It is no secret that our youth struggle to associate potential consequences with their actions. Luckily, our team of highly qualified SHORTSTOP instructors do an outstanding job of working with troubled/at-risk youth to turn their lives around. With 25 years as a SHORTSTOP instructor, Kevin Stinson, Administrator at the California Court of Appeal, strongly emphasizes (read more)
SHORTSTOP & Programa SHORTSTOP - Overview
SHORTSTOP is a unique juvenile crime diversion program that has served juvenile offenders and their families since 1980. In 1989, Programa SHORTSTOP was developed as a cultural adaption Spanish language version of SHORTSTOP.
As a cost-effective, comprehensive alternative to prosecution, SHORTSTOP utilizes effective, science-based models for reducing delinquency among youth. The program incorporates a strong restorative justice plan, which makes for a highly effective diversion program. SHORTSTOP teaches youth offenders to take responsibility for their actions through decision-making strategies designed to result in positive future choices.
SHORTSTOP breaks the cycle that turns young people into repeat offenders by using three simple concepts: 1) reach youth early; 2) involve the parents; and 3) use a graphic courtroom setting with legal professionals and parolees. Additionally, through linkages with community partnerships, SHORTSTOP provides comprehensive wraparound services. SHORTSTOP is part of a system reform approach that collaborates with key justice stakeholders on Juvenile Detention Alternative Initiative efforts in Orange County.
The overwhelming success of SHORTSTOP is largely due to the fact that we incorporate families into our program services. Services are provided in both English and Spanish by bilingual, bicultural staff, and focus on increasing protective factors for at-risk youth, including self-control, peer refusal skills, parental monitoring, school bonding, academic competence, strong neighborhood attachment, and participation in prosocial activities.
Activities include providing youth and families with:
- A one-hour clinical intake assessment, as needed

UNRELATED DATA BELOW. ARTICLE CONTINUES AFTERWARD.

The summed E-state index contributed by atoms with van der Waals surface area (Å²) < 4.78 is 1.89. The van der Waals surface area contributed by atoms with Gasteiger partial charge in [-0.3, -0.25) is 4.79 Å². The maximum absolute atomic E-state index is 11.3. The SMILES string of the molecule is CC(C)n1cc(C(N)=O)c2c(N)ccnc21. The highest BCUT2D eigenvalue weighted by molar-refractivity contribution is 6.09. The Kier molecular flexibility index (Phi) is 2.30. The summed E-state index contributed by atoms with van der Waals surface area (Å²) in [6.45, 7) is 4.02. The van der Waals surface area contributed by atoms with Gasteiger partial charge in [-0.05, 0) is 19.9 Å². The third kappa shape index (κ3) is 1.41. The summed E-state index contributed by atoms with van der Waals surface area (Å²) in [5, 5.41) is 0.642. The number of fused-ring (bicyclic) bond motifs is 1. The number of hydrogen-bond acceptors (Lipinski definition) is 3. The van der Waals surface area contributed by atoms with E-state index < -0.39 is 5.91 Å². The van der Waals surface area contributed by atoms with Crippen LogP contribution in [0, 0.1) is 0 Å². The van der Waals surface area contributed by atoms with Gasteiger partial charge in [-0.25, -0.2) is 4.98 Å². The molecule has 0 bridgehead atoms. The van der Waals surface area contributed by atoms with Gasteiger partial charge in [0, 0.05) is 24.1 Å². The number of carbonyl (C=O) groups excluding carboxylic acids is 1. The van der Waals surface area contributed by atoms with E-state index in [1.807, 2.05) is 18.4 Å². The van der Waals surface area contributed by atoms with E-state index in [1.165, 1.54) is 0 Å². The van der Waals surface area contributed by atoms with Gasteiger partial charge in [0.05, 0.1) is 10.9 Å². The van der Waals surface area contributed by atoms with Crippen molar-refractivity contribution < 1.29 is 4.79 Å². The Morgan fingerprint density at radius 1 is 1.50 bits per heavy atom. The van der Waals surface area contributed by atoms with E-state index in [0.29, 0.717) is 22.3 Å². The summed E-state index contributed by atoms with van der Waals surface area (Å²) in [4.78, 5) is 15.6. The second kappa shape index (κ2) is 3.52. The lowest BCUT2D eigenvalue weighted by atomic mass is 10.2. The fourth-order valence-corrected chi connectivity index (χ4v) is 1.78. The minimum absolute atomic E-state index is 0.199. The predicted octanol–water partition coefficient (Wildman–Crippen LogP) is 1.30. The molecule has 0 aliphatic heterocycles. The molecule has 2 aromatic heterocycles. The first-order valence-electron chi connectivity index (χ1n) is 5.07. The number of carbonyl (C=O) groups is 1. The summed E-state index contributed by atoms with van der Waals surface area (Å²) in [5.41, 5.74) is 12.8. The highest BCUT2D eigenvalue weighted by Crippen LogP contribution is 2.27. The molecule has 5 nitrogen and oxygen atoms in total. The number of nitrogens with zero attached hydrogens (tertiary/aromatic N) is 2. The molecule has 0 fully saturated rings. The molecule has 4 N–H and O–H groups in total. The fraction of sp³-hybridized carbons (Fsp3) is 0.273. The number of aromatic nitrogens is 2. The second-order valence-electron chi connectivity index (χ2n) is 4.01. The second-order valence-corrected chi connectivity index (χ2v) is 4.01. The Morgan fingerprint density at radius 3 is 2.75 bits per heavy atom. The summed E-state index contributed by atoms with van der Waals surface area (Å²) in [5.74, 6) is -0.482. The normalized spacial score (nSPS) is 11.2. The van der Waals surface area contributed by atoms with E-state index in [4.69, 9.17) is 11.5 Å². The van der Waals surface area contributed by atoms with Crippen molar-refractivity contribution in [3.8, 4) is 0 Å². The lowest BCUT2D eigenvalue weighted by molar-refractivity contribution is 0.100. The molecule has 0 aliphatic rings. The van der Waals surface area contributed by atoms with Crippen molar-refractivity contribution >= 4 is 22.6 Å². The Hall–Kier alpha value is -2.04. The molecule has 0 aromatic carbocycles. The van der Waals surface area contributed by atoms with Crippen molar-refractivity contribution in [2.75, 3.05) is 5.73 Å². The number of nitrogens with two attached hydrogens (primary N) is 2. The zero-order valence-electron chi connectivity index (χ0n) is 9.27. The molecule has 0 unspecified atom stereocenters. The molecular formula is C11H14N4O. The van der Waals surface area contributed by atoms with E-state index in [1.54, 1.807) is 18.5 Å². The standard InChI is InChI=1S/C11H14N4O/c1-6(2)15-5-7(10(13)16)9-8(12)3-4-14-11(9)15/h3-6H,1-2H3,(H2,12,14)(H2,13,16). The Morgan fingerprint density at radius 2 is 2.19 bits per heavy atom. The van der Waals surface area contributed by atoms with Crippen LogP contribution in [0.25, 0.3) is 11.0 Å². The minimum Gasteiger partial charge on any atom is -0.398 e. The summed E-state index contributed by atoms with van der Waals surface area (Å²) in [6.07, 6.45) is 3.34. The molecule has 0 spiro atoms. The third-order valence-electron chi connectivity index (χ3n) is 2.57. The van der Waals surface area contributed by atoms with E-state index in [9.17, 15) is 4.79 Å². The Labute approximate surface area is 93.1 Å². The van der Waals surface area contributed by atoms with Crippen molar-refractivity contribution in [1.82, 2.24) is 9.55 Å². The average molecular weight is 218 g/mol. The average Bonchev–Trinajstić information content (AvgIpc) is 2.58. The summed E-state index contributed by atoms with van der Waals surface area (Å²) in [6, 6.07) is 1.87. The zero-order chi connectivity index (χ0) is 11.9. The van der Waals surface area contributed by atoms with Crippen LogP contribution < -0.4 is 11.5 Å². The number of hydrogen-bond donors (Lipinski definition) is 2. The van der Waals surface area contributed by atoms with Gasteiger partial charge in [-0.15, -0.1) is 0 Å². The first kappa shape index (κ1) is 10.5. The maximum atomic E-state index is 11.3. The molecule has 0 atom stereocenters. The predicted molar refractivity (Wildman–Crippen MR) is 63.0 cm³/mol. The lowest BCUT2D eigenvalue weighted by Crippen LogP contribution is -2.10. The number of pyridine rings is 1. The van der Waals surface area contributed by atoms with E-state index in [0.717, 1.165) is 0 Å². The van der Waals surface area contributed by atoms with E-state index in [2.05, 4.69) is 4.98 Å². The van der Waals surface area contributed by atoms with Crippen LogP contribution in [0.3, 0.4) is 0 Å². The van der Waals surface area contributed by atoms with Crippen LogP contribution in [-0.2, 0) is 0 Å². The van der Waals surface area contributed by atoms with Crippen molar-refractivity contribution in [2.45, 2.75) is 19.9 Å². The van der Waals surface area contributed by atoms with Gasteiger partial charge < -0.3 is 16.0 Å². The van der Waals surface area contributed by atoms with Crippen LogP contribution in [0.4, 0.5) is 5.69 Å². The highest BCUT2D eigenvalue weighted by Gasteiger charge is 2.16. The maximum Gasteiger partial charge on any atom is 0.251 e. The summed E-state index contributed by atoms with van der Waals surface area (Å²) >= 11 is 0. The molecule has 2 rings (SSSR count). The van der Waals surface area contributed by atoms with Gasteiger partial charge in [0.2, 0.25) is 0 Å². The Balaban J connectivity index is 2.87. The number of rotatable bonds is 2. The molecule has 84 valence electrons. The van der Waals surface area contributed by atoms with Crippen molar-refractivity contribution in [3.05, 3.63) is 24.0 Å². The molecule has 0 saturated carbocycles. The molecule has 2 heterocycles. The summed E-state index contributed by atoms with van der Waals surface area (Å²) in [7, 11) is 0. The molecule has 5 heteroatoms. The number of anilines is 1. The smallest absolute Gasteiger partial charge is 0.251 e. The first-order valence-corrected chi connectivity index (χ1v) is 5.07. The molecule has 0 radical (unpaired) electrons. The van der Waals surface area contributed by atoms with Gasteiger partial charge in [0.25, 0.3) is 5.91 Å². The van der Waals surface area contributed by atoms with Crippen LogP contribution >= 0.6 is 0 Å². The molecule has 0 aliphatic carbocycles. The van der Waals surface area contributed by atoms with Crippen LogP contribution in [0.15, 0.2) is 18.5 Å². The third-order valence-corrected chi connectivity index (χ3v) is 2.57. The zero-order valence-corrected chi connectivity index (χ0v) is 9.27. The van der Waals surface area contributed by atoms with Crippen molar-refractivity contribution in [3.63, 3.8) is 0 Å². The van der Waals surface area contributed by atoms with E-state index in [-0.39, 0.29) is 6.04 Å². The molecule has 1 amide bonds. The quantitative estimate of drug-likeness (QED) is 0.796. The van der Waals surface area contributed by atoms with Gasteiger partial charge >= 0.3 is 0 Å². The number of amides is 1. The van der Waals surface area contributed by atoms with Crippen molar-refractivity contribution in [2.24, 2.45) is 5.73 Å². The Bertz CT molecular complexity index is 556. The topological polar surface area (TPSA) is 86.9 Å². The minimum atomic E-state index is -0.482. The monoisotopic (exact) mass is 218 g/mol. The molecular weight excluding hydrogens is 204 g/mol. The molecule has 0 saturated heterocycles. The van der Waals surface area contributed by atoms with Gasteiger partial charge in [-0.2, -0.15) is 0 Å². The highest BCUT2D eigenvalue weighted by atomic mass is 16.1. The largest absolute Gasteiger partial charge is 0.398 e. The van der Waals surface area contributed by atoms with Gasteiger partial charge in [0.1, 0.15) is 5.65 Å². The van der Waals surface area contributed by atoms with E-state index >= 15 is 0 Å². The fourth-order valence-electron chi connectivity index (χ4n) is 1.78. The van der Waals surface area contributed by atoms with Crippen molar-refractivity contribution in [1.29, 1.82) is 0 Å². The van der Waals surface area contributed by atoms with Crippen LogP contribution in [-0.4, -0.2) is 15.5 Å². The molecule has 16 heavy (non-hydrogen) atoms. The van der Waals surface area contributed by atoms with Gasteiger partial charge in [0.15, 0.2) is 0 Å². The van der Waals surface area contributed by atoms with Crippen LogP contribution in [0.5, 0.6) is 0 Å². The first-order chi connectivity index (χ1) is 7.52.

- Two four-hour program sessions
- Case management and referral services, as needed
When kids come to SHORTSTOP, they commit to two sessions of life lessons and tough questions. Program sessions are held in a courtroom and attended by both youth and parents. Here, youth are introduced to the stark reality of the juvenile justice system. They visit a holding cell, listen to volunteers on parole, and simulate appearing in front of a judge. Services focus on legal education, as well as the themes of gang awareness, substance abuse prevention, conflict resolution, and personal accountability.
Another critical part of SHORTSTOP is what happens at home. Mandatory homework assignments include:
- reading decision making and legal education materials
- writing essays (example: how much their city pays to scrub out graffiti)
- interviewing a working professional in the community (to encourage youth to explore future career paths and focus on positive life choices)
- multiple writing and goal setting assignments
- family communications exercises
In addition, an individualized restorative justice plan is created for each youth that requires financial restitution, victim apology letters, and community service hours. On average, each of our youth completes 21 hours of community service hours during the course of the program. If needed, youth and families receive case management services to link them to partner agencies that provide additional mental health, substance abuse, and other wraparound services.
Recidivism studies of juveniles who participated in the Orange County Bar Foundation’s diversion programs (SHORTSTOP, Programa SHORTSTOP, and STOP SHORT of Addiction – English and Spanish versions) prove that the programs work to keep youth from further involvement in the criminal justice system. The basis for these studies is to determine if the youth we serve are referred to probation for a new law violation within a year of completing our programs.
Tracking approximately 1,150 youth for a year, results showed that youth who pass OCBF diversion programs are less likely to have a referral to probation in the year following their program completion than youth who fail the program. One-year referral rates for these program completers averaged 12.9%. By contrast, the one-year referral rates for the program failures averaged over 52.5%.
These results continue to underscore OCBF’s positive outcomes with the at-risk youth who successfully complete OCBF’s early intervention programs.